Tilde

tilde~Ĩ
When used in conversations via email or instant messenger it may be used as a sarcasm mark.

English language

EnglishEnglish-languageen
Written English lacks a standard way to mark irony, and several forms of punctuation have been proposed.

Henry Denham

Among the oldest and most frequently attested is the percontation point proposed by English printer Henry Denham in the 1580s, and the irony mark, used by Marcellin Jobard and French poet Alcanter de Brahm during the 19th century. , a reversed question mark later referred to as a rhetorical question mark, was proposed by Henry Denham in the 1580s and was used at the end of a question that does not require an answer—a rhetorical question.

Exclamation mark

exclamation markexclamation point!
A bracketed exclamation point or question mark as well as scare quotes are also sometimes used to express irony or sarcasm.

John Wilkins

John WilkinsWilkinsWilkin
In 1668, John Wilkins, in his famous An Essay towards a Real Character and a Philosophical Language, proposed using an inverted exclamation mark to punctuate ironic statements.

An Essay towards a Real Character, and a Philosophical Language

AnEssayAnPhilosophical LanguageAnessay on philosophical language
In 1668, John Wilkins, in his famous An Essay towards a Real Character and a Philosophical Language, proposed using an inverted exclamation mark to punctuate ironic statements.

Ideogram

ideogramideographicideograms
In 1841, Marcellin Jobard, a Belgian newspaper publisher, introduced an irony mark in the shape of an oversized arrow head with small stem (rather like an ideogram of a Christmas Tree).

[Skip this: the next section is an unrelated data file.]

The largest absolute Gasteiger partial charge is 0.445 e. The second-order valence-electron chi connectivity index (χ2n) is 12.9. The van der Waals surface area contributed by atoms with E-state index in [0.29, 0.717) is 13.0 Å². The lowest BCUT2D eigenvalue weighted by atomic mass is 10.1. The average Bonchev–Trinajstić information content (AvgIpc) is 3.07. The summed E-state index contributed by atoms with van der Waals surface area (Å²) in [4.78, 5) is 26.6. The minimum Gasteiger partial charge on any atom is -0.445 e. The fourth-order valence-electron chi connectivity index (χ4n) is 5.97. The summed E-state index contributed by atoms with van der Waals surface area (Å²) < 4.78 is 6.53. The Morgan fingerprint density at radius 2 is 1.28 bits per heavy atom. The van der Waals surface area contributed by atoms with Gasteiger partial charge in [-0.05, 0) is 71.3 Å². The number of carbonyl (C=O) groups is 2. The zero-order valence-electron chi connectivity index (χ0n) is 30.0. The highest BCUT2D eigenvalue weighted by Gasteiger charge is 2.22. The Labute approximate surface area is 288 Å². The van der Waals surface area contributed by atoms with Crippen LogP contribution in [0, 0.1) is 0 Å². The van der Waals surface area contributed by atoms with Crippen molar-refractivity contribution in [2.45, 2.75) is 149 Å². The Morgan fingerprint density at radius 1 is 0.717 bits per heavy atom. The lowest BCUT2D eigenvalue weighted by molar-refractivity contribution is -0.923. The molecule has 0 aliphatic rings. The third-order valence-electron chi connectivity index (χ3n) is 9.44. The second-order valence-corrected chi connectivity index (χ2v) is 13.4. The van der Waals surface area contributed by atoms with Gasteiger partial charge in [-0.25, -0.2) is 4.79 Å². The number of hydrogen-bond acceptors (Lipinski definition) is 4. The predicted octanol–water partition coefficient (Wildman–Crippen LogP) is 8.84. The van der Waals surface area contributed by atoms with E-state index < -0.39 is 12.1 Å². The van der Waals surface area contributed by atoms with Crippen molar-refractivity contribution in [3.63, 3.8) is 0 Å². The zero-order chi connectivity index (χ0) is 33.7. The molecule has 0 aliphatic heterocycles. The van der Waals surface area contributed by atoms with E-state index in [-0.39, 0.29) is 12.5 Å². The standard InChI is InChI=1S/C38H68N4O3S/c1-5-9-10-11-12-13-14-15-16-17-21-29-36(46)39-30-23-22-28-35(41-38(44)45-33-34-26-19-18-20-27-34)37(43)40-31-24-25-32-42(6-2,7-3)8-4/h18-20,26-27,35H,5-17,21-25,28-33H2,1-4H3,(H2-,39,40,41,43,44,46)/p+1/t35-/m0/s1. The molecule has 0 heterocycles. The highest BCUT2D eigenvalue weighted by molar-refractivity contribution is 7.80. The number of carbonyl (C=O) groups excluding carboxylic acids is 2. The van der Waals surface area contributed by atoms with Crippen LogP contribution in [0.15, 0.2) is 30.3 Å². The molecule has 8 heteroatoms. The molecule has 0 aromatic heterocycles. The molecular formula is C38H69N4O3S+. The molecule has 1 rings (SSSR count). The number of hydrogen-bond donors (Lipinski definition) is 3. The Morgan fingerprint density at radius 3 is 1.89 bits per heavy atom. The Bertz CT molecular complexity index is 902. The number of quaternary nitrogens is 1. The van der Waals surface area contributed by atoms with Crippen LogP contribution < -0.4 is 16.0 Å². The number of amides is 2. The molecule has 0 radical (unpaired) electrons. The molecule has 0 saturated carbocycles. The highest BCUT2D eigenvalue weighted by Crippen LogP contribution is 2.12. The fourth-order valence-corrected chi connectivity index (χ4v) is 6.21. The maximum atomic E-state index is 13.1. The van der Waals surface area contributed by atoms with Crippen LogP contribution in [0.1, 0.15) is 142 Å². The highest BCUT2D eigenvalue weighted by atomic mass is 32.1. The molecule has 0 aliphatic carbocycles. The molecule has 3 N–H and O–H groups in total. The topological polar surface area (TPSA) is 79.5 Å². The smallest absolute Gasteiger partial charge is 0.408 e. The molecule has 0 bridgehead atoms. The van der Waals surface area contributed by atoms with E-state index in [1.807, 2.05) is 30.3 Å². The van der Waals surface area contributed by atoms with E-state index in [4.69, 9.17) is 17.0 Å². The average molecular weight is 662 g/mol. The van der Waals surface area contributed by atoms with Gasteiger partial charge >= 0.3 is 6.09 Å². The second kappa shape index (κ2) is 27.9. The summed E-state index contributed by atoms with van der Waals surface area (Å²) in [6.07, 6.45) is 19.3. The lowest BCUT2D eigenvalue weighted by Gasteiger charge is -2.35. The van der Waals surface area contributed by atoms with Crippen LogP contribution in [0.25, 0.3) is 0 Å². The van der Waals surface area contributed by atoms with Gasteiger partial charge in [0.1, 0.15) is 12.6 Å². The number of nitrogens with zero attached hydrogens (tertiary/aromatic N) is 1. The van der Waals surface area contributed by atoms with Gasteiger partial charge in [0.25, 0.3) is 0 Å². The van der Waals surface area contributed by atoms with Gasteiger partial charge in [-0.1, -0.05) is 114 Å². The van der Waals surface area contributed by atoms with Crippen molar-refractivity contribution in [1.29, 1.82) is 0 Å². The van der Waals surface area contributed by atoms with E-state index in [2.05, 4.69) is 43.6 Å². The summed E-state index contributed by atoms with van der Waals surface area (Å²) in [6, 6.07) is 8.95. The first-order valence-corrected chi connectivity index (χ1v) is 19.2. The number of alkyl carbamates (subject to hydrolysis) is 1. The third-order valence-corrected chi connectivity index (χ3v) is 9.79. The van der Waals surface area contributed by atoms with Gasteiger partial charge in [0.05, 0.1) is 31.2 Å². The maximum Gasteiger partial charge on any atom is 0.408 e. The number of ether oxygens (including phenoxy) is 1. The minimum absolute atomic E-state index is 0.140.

Christmas tree

christmas treeChristmas Treestree
In 1841, Marcellin Jobard, a Belgian newspaper publisher, introduced an irony mark in the shape of an oversized arrow head with small stem (rather like an ideogram of a Christmas Tree).

Hervé Bazin

Hervé Bazin
Hervé Bazin, in his 1966 essay Plumons l'Oiseau (“Let's pluck the bird”), used the Greek letter ψ with a dot below for the same purpose . In the same work, the author proposed five other innovative punctuation marks: the “doubt point”, “conviction point”, “acclamation point”, “authority point”, and “love point”.

Psi (letter)

psiΨψ
Hervé Bazin, in his 1966 essay Plumons l'Oiseau (“Let's pluck the bird”), used the Greek letter ψ with a dot below for the same purpose . In the same work, the author proposed five other innovative punctuation marks: the “doubt point”, “conviction point”, “acclamation point”, “authority point”, and “love point”.

Collectieve Propaganda van het Nederlandse Boek

CPNBCNPBkinderboekenweekgeschenk
In March 2007, the Dutch foundation CPNB (Collectieve Propaganda van het Nederlandse Boek) presented another design of an irony mark, the ironieteken:.

Tom Driberg

Tom DribergDriberg-->
Tom Driberg recommended that ironic statements should be printed in italics that lean the other way to conventional italics.

Quotation mark

quotation markquotation marks
Scare quotes are a particular use of quotation marks.